What's your Preferred Configuration Management and Automation Tool for LXD?

Hi guys, trying to choose a tool for myself, so I was wondering what you guys were using and why.

for users (i.e. devs) quickly spinning machines to poke around on something I gave them LxdMosaic and they seem pretty happy. The guy behind it is super helpful and responsive, so supporting it for my users (i.e. ironing out a few bugs, even some feature requests for my use case) was a real breeze.

for configuration management I’m still looking, right now i have some basic settings written down in wiki (lxd init --dump, lxc profile|project list and then lxc profile|project show for each) and for the rest I kinda hope the database on at least one member of my cluster will survive for me to be able to scavenge the finer details :wink:

for automation I’ve written a few shell scripts that curl the API or use lxc client for the few things that I need to do across the complete server, like lxrun which basically loops around lxc ls -c n --format csv [other filters], and does lxc exec.

1 Like

I use python scripts via pylxd and cloud-init via LXD profiles.

I find most of the off the shelf orchestration systems to be over-engineered and bloated…

IMHO Most solutions involving LXD only require a few hundred lines of python to maintain custom solutions so its a much more elegant tool set.

There is a few options, each with drawbacks n strengths;

Applications (Configuration Management)

  • LXDMosaic (Self Promo, cloud-init / “deployments” support expanded in master branch)
  • Puppet Bolt (thread, @dontlaugh)
  • Ansible (docs)
  • JUJU (docs)
  • Other web interfaces (0 of which I believe make an effort for config management)
  • Your own scripts (as @Ozymandias does, i’d be interested in what LXDMosaic can do to help)

Bare metal (Automation)

1 Like

We run our CI on LXD containers, and we pre-bake all the tools and packages with Packer

The plugin is pretty good. We use it all the time, but it needs some love from some Go programmers.

I’m a big fan of Bolt, obvs. But note that it is not a “desired state” system like Ansible (or regular Puppet). It is more like a “framework for scripts”. I was fascinated by the approach and my team has found it useful. If you do want to get into Bolt, be sure to join the Puppet Community Slack.

This is an LXD-adjacent issue I’d love to see addressed in Bolt soon Allow specifying transport config (e.g. LXD remote) at the command line · Issue #3053 · puppetlabs/bolt · GitHub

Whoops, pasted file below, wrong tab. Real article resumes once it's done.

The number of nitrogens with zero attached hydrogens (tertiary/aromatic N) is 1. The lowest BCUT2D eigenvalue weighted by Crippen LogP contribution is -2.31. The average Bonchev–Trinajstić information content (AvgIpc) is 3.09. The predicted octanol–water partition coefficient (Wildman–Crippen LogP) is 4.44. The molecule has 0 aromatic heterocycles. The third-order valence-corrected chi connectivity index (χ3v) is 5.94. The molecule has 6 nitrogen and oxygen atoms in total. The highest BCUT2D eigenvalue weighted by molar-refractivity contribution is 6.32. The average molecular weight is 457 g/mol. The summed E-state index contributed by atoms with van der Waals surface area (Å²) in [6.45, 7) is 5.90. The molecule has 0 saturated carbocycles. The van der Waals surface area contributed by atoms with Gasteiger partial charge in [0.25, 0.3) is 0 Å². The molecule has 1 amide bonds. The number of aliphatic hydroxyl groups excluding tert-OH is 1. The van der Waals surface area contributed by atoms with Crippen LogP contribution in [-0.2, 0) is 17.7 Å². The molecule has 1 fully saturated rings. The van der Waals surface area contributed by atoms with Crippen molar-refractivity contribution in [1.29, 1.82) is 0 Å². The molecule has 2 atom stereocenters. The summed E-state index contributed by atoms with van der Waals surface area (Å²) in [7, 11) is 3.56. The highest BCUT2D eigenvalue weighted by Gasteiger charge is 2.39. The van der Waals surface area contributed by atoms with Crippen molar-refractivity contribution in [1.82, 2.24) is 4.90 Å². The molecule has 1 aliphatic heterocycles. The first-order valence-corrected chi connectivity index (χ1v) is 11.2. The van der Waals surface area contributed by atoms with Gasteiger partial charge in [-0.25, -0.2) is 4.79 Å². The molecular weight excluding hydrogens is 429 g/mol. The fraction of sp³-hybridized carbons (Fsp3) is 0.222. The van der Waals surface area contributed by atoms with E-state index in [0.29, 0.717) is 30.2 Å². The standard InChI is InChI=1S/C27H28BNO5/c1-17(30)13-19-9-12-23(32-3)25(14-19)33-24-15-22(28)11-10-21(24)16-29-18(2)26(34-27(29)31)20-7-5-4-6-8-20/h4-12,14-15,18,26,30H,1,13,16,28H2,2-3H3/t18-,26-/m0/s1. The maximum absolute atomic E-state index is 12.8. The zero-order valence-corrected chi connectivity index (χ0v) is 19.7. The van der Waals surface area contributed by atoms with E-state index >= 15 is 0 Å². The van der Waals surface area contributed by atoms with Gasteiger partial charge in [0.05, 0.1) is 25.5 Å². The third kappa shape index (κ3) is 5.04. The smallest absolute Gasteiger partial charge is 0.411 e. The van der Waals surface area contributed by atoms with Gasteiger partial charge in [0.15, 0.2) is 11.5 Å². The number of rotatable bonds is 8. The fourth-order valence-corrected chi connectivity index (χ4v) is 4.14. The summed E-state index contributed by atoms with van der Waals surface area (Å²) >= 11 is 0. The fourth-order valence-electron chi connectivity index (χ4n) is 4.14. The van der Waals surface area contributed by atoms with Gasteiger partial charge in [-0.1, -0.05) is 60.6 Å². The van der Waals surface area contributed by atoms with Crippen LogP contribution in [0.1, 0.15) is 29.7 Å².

Oh, wow! Great to see so much tooling diversity…
turtle0x1 even built his own lxd managing portal!

I’ve discussed how best to build a custom LXD automation with a few people knowledgeable about the topic, including Turtle…

I’ve been debating myself for a long time about writing a bunch of bash + Python scripts, then build an API with them over time.

I was recently recommended to try Salt (similar to Ansible, Chef, Puppet), to put everything together. Anyone’s got a good experience (or any experience at all) with Salt + LXD?

@Ozymandias, I like your minimalist approach, do you think something like salt could be helpful or more of a burden.

@Aleks Like you, that’s what I have now, a set of documents with scripts to be used manually when required, I’ve been improving the scripts for over 4 years now, it is time for me to step up and put everything toghether.
Ha! the first LXD related script I ever created was the “run” command:
lxc exec $@ bash

@turtle0x1, my first option was, as you know, your PHP-LXD Lyb
Second was Ansible, and now I might try SaltStack, So I’m moving away from PHP and more into bash / Python.
MAAS Is out of scope for me now. I’m just running a bunch of dedis that I can manage fine one by one or in a LXD cluster.

@dontlaugh I’m more concerned with deployment automation than anything else. I create LXD images with the pre-configured applications ready to run inside, so code deployment is a problem I am pushing for later, I’d be sure to check bolt as soon as I start facing the code automation issues.

1 Like

Simplicity is the greatest sophistication. :smiley:


I was someone who fell in love with Salt, but then broke up last year. I’m going to strongly encourage you to avoid it. If you are already invested in it, do not deepen your investment.

What I Love About Salt

Salt has, in my opinion, a great DSL. Jinja-templated YAML is a pretty productive way to work. The module system is pretty easy to understand.